Swallowable sensors could pinpoint gut movement problems for patients



A close-up image of the capsule.

Scientists have developed an ingestible capsule dotted with sensors that can detect pressure in a patient’s guts and detect points of failure. 

The ingestible system will give colorectal medical teams an unprecedented understanding of the movement of a patient’s digestive tract, or lack thereof. 

Instead of simply taking images of inside the guts, the system will sense whether it’s contracting, how much pressure is exerted and exactly where it might be inactive. 

The system has been tested in a synthetic gut and animals. A patent for the technology is pending. 

The team from Heriot-Watt University and the University of Birmingham, with colleagues from the University of Edinburgh, have reported their system’s success in the academic journal Device.

Tiny pressure sensors detect how the gut is moving 

Professor Marc Desmulliez specialises in medical device technology at Heriot-Watt University and leads the project. 

Professor Desmulliez said: “This could help transform how we detect gastrointestinal diseases and conditions. 

“The traditional way to look at intestines or the gut is to have an endoscopy - it’s a camera attached to a tube that will hopefully see any visible obstructions or problems. 

“In Scotland, capsule endoscopies have become more common and have been transformative for patients: they swallow a little capsule, it travels along the guts and transmits images wirelessly back to a screen.

“It’s much more pleasant than an endoscopy. 

“We wanted to find a way to detect when the digestive tract isn’t working, when it’s not contracting and relaxing as it should when pushing waste along, and when there isn’t a visible problem.” 

Desmulliez and team have spent five years developing their new system. The research was funded by UK Research and Innovation’s Engineering and Physical Sciences Research Council (UKRI-EPSRC) and also looked at the use of ultrasound to detect subcutaneous pathologies of the gut.

It is a swallowable capsule, three cm long and one cm in diameter, dotted with up to five ultra thin sensors, all the thickness of one or two human hairs. 

Desmulliez said: “The pressure sensors will measure movement and activity right along the eight or nine metres of the gastrointestinal tract. 

“They will identify regions where there’s absolutely no movement of the gut, where the gut is functioning as expected or if there’s something unexpected in terms of movement.” 

Technological and commercial readiness 

Dr Gerard Cummins, an assistant professor at the University of Birmingham, said: “The device is extremely resilient due to the number of sensors and their flexibility: it will continue to work even if it’s damaged.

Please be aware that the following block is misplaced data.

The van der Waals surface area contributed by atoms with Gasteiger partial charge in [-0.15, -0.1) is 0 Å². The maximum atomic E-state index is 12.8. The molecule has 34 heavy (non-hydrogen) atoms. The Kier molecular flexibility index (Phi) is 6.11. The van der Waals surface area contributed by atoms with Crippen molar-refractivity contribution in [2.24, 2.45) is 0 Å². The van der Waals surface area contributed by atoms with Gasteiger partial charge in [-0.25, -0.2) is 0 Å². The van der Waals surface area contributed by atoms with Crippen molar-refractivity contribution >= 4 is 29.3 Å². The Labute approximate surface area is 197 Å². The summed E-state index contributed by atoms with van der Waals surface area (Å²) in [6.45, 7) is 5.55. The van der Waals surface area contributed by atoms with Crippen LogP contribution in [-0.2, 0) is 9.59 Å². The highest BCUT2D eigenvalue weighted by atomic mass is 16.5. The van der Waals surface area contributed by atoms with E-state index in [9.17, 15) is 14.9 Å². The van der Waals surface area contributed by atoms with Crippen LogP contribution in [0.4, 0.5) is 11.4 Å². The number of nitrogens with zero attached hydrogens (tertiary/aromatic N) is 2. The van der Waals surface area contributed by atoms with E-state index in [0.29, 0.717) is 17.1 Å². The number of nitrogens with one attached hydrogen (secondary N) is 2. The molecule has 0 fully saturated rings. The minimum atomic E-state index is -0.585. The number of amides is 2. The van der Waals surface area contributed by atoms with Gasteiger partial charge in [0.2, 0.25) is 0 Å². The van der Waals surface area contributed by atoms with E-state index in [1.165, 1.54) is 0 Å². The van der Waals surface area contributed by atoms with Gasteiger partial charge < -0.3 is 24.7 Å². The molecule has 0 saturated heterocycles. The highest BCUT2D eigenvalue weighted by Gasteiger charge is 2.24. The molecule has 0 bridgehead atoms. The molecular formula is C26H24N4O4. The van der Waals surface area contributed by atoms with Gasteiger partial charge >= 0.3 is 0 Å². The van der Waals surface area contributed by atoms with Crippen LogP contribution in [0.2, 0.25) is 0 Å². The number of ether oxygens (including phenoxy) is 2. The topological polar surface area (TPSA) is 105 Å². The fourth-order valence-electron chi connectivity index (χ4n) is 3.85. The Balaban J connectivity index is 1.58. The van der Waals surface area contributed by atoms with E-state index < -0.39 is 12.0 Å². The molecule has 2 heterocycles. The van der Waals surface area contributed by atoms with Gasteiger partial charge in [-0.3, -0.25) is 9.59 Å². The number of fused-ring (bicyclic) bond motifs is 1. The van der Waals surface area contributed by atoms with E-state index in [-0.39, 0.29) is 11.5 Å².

“We’ve also ensured that it won’t scratch or damage the gut in any way by making the sensors very thin and covering them with a low-friction coating.

The team also focused on making the system sustainable and affordable. 

Dr Cummins said: “New medical technology is only useful if healthcare providers like the NHS can afford to provide it for patients”. 

“We engineered our prototype at the Scottish Microelectronic Centre at the University of Edinburgh. It uses semiconductor manufacturing processes, like those used to make microchips at a low cost. 

“This allows the manufacture of these sensors at scale, making them very cost-effective. We can manufacture hundreds of them at the same time.”

The team is setting up a spinout company to take the innovation forward, and a patent is pending. 

They estimate it will take at least another five years of clinical testing to bring the product to market. 

Supporting health and care technology innovation 

Heriot-Watt University is creating a global research institute in health and care technologies to accelerate the adoption of innovative work. This is a significant project in that research focus that aims to develop use-inspired solutions to help solve global health challenges in a spirit of co-creation.

Professor Steve McLaughlin, deputy principal of research and impact at Heriot-Watt University, said: “The development of this device demonstrates how our global research institute will support the creation of ground-breaking technologies that could revolutionise patient care.

“Bringing together academics, industry experts, and clinicians will ensure these vital developments get to market much quicker. We already have several research projects underway and the next 12 months will be a really exciting time as we showcase our developments on the global stage.”


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